Hameray Classroom Literacy Blog

Reading About Reading

Your students are exposed to a multitude of texts every day—fairy tales, animal books, classroom signs, and more. Do your students ever read about reading? This “meta-reading” initially might not appear particularly helpful, but it can actually boost a reluctant reader’s confidence. When they read aloud, “I can read,” the textual content reinforces their accomplishment of reading that sentence. Sharing the following two books with a reluctant reader can also help you, as an educator, to identify ways to boost your student’s motivation.

The My World series focuses on providing emerging readers with real-world knowledge. Part of the Having Fun Theme, Reading is Fun explores the exciting world of reading.

>> CLICK HERE TO LEARN MORE ABOUT MY WORLD <<

Leveled at Guided Reading Level E, the book repeats two sentence structures: “Reading is fun” and “You can read ___.” The word “books” is also repeated seven times throughout the text. With this structured style, your student will gain confidence to read on his or her own.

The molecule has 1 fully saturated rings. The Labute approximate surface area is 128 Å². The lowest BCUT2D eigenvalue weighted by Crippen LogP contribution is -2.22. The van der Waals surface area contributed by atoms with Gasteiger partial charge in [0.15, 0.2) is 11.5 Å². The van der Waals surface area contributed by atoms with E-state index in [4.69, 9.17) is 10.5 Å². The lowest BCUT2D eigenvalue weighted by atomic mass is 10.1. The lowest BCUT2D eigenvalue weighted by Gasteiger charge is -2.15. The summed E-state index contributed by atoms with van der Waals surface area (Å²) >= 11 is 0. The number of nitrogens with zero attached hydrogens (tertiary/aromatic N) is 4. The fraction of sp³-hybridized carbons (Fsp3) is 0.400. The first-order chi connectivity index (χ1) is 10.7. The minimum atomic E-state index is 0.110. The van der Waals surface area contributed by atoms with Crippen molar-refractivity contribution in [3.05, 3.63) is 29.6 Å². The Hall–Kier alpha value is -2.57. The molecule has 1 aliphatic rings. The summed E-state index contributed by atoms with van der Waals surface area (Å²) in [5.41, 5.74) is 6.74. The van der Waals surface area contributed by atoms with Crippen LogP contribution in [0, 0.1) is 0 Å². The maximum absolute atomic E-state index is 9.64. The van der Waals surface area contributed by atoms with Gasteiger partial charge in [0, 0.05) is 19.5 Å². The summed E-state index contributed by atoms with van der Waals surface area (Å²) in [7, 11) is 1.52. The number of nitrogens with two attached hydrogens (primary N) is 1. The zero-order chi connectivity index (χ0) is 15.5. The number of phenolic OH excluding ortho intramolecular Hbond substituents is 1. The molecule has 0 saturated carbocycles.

After reading:

  • What is your favorite book? Use Reading is Fun  as a guide to identify if the book is a story, a fact book, a cookbook, a scary book, an exciting book, a funny book, or a songbook. Can it be more than one of these things?

Where Can I Read?  from the Kaleidoscope Collection also offers an opportunity for students to read about reading. Leveled at Guided Reading Level D, the text also utilizes a repetitive sentence structure.

>> CLICK HERE TO LEARN MORE ABOUT KALEIDOSCOPE COLLECTION <<

After reading:

  • Why can’t we read in the shower? You can use this opportunity to conduct a science experiment examining which objects are resistant to water. Are plastics, crayons, and cotton balls resistant to water? Have them record their observations in a journal.
  • Ask the student where they enjoy reading the most. What do you like about that place? Is it cozy or quiet? Listen closely to the student’s answer so you can replicate this ideal reading environment in the classroom. For example, if your student likes reading at home because she can lie down on the couch, add some pillows to a corner of the classroom where she can read comfortably. A change in environment can greatly boost the motivation to read!

Reading about reading is beneficial for both the student and the teacher. Add a “meta-reading” title to your classroom library today!

~~~

Click the images below to learn more about My World and the Kaleidoscope Collection, which include the books featured in this post.

 

~~~